Global Food prices have continued to surge in past weeks pushing it to the highest level in over a decade after rising by more than 30% in the last year, United Nations Food and Agriculture Organisation (FAO) reported.
As per the Food Price Index published on November 4, international prices of all major cereals increased month-on-month with wheat rising by 5% in October. Overall, the year-on-year price rose by exactly 38.3% after major exporters such as Canada, Russia and the US had poor harvests. The FAO index figures also revealed that apart from the cost of cereals, vegetable oils have also seen a record spike across the globe.
Reduced global supplies of higher quality wheat, in particular, exacerbated the pressure, with premium grades leading the price rise, FAO mentioned. Among coarse grains, international barley prices increased the most in October, underpinned by strong demand, reduced production prospects, and price increases in other markets, it added. The global price of maize has also firmed owing to an unprecedented spike in energy and fuel costs in the past months.
As per the FAO vegetable oil price index, the international palm oil prices increased for a fourth consecutive month in October, largely underpinned by persisting concerns over subdued output in Malaysia due to ongoing migrant labour shortages. Rapeseed oil also continued to stay firm stemming from protracted global supply-demand tightness. Rising crude oil prices also added to the prices of vegetable oil. In the meantime, world prices of palm, soy and sunflower oils received support from reviving global import demand, particularly from India that lowered import tariffs further on edible oils, FAO said.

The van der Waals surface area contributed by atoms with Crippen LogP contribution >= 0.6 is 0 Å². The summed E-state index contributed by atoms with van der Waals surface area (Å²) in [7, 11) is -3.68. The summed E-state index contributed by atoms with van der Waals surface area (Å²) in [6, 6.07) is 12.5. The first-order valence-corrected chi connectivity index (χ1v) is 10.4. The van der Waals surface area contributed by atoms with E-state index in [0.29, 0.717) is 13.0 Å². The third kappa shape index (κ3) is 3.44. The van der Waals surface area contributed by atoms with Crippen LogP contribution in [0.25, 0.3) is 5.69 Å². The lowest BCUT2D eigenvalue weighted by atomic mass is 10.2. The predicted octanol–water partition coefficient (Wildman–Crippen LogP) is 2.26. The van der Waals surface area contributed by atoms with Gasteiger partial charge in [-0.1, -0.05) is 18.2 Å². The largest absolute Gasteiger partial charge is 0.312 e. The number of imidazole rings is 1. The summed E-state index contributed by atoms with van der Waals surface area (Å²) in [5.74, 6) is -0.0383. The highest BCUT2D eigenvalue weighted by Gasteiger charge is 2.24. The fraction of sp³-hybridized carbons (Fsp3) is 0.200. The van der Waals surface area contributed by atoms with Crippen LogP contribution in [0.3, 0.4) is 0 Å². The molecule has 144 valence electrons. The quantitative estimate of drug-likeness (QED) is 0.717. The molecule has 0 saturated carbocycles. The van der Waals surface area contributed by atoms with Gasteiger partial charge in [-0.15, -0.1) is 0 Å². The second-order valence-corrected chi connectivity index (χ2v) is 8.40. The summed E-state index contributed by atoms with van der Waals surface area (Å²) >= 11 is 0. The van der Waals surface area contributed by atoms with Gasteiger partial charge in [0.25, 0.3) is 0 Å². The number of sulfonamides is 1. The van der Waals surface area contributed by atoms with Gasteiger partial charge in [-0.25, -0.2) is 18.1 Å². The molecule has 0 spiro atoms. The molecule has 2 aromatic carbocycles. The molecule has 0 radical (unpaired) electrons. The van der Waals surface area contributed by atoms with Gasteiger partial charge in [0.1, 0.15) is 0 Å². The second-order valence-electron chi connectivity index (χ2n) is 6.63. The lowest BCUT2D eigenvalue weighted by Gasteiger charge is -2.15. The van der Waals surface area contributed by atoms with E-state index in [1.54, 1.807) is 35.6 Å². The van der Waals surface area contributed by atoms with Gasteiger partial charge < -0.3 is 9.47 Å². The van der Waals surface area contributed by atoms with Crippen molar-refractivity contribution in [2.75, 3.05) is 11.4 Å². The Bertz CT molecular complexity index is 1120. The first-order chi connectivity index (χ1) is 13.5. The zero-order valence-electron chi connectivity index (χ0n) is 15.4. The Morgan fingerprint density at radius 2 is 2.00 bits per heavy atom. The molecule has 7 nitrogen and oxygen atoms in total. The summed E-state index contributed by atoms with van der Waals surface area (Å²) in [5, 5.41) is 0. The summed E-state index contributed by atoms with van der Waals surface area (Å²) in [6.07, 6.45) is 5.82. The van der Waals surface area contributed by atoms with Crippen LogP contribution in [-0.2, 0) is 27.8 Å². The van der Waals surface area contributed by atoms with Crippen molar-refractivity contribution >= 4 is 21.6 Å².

On the other hand, prices of dairy products like butter, skim milk powder and whole milk products also rose steeply for the second consecutive month. The skyrocketing prices have stemmed from the massive global supply chain disparities observed during the COVID-19 pandemic. However, meat prices have recorded a record decline for three consecutive months.
"In October, international quotations for pig meat fell, principally underpinned by reduced purchases from China," FAO said in its report. Additionally, bovine meat prices also fell, reflecting a sharp decline in quotations for supplies from Brazil amid market uncertainty surrounding import suspensions by its leading trading partners over mad-cow disease concerns, FAO added.